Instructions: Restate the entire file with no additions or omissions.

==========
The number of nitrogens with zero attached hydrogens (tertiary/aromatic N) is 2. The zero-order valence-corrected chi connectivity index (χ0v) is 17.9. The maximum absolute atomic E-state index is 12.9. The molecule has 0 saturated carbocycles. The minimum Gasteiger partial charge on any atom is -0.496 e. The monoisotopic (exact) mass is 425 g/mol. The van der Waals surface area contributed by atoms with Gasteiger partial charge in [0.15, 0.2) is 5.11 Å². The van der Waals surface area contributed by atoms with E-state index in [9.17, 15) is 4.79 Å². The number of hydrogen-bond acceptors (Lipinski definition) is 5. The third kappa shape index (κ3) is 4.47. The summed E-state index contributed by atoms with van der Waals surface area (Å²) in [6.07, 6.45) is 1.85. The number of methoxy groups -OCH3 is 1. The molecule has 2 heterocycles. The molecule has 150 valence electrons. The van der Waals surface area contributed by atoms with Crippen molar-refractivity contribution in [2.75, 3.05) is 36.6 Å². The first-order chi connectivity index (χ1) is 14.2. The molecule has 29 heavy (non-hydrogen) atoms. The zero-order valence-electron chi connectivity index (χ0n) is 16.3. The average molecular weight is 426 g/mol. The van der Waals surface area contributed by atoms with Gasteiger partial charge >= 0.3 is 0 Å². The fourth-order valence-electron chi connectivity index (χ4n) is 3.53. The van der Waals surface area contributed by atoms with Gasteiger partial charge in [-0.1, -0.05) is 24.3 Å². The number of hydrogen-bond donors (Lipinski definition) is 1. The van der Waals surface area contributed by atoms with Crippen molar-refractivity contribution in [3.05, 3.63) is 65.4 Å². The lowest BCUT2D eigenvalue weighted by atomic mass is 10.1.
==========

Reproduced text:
The number of nitrogens with zero attached hydrogens (tertiary/aromatic N) is 2. The zero-order valence-corrected chi connectivity index (χ0v) is 17.9. The maximum absolute atomic E-state index is 12.9. The molecule has 0 saturated carbocycles. The minimum Gasteiger partial charge on any atom is -0.496 e. The monoisotopic (exact) mass is 425 g/mol. The van der Waals surface area contributed by atoms with Gasteiger partial charge in [0.15, 0.2) is 5.11 Å². The van der Waals surface area contributed by atoms with E-state index in [9.17, 15) is 4.79 Å². The number of hydrogen-bond acceptors (Lipinski definition) is 5. The third kappa shape index (κ3) is 4.47. The summed E-state index contributed by atoms with van der Waals surface area (Å²) in [6.07, 6.45) is 1.85. The number of methoxy groups -OCH3 is 1. The molecule has 2 heterocycles. The molecule has 150 valence electrons. The van der Waals surface area contributed by atoms with Crippen molar-refractivity contribution in [2.75, 3.05) is 36.6 Å². The first-order chi connectivity index (χ1) is 14.2. The molecule has 29 heavy (non-hydrogen) atoms. The zero-order valence-electron chi connectivity index (χ0n) is 16.3. The average molecular weight is 426 g/mol. The van der Waals surface area contributed by atoms with Gasteiger partial charge >= 0.3 is 0 Å². The fourth-order valence-electron chi connectivity index (χ4n) is 3.53. The van der Waals surface area contributed by atoms with Gasteiger partial charge in [-0.1, -0.05) is 24.3 Å². The number of hydrogen-bond donors (Lipinski definition) is 1. The van der Waals surface area contributed by atoms with Crippen molar-refractivity contribution in [3.05, 3.63) is 65.4 Å². The lowest BCUT2D eigenvalue weighted by atomic mass is 10.1.